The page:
The use of Statin reduces heart disease risk in older people
31 Jan 2019
The risk of heart attacks and strokes increases markedly with age. A high level of LDL cholesterol can lead to hardening and narrowing of the arteries and cardiovascular disease. Statins are drugs which help lower the level of low-density lipoprotein (LDL) cholesterol in the blood and are prescribed to millions of people globally.
A new research from the Medical Research Council, studying 187,000 people age from 55 to over 75 years, show that Statin therapy reduces major vascular events, such as heart attacks and strokes, in a wide range of people, including those over the age of 75. Overall, statin treatment reduced the risk of a major vascular event.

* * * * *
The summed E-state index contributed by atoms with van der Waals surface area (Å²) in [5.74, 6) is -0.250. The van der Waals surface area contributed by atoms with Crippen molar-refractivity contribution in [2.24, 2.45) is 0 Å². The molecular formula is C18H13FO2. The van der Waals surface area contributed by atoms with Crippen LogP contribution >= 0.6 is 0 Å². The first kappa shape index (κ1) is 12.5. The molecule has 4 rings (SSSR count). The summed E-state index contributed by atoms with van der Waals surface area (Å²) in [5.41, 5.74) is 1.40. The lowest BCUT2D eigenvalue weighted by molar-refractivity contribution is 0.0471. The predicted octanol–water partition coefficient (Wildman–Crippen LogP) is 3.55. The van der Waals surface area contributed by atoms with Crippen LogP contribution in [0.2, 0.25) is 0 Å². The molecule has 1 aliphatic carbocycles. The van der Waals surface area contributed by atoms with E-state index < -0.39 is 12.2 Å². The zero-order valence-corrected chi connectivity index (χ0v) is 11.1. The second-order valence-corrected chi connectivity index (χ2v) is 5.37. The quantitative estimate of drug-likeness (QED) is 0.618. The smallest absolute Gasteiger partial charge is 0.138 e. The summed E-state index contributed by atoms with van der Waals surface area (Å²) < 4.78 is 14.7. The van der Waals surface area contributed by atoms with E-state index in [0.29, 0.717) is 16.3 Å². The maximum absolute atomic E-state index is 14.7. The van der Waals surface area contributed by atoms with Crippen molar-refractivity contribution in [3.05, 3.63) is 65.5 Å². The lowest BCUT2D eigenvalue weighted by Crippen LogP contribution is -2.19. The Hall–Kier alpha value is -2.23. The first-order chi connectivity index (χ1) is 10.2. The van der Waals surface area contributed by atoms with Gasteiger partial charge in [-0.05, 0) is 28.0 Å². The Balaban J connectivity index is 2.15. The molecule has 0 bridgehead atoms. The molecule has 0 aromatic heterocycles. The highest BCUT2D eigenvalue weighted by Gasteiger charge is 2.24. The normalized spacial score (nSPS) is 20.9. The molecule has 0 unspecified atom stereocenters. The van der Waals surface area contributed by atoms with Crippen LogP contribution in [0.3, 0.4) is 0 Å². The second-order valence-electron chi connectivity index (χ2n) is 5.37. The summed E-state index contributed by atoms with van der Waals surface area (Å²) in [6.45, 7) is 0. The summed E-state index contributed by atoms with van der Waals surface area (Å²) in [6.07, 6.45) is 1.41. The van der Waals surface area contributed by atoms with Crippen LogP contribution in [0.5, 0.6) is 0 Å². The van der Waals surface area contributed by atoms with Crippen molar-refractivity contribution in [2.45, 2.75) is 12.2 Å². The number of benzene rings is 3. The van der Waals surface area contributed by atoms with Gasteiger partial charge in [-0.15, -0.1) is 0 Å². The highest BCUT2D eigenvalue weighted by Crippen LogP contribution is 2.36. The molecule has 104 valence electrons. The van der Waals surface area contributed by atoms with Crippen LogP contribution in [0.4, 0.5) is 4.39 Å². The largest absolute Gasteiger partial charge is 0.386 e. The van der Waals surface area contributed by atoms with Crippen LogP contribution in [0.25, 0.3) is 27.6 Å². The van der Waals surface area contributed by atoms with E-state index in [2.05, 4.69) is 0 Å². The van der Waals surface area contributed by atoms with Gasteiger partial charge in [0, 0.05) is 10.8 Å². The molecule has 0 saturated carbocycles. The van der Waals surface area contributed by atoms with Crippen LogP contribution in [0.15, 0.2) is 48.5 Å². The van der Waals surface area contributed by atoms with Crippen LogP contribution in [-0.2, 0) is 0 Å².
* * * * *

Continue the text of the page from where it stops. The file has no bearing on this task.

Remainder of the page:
The researchers recommend that there is a need to ensure that patients at risk of cardiovascular disease due to their age are offered statin therapy where there is good reason to believe that it will be beneficial.
The study found that statin therapy did not increase the risk of deaths from non-cardiovascular disease, or the risk of cancer, at any age.
Take home message and advice
The use of statins significantly reduces heart attacks and strokes in people age 55 to over 75 years.
Anyone with concerns about whether statin therapy is suitable for them should discuss this with their doctor/GP.
The work was funded by the MRC, the Australian National Health and Medical Research Council (NHMRC) and the British Heart Foundation (BHF)
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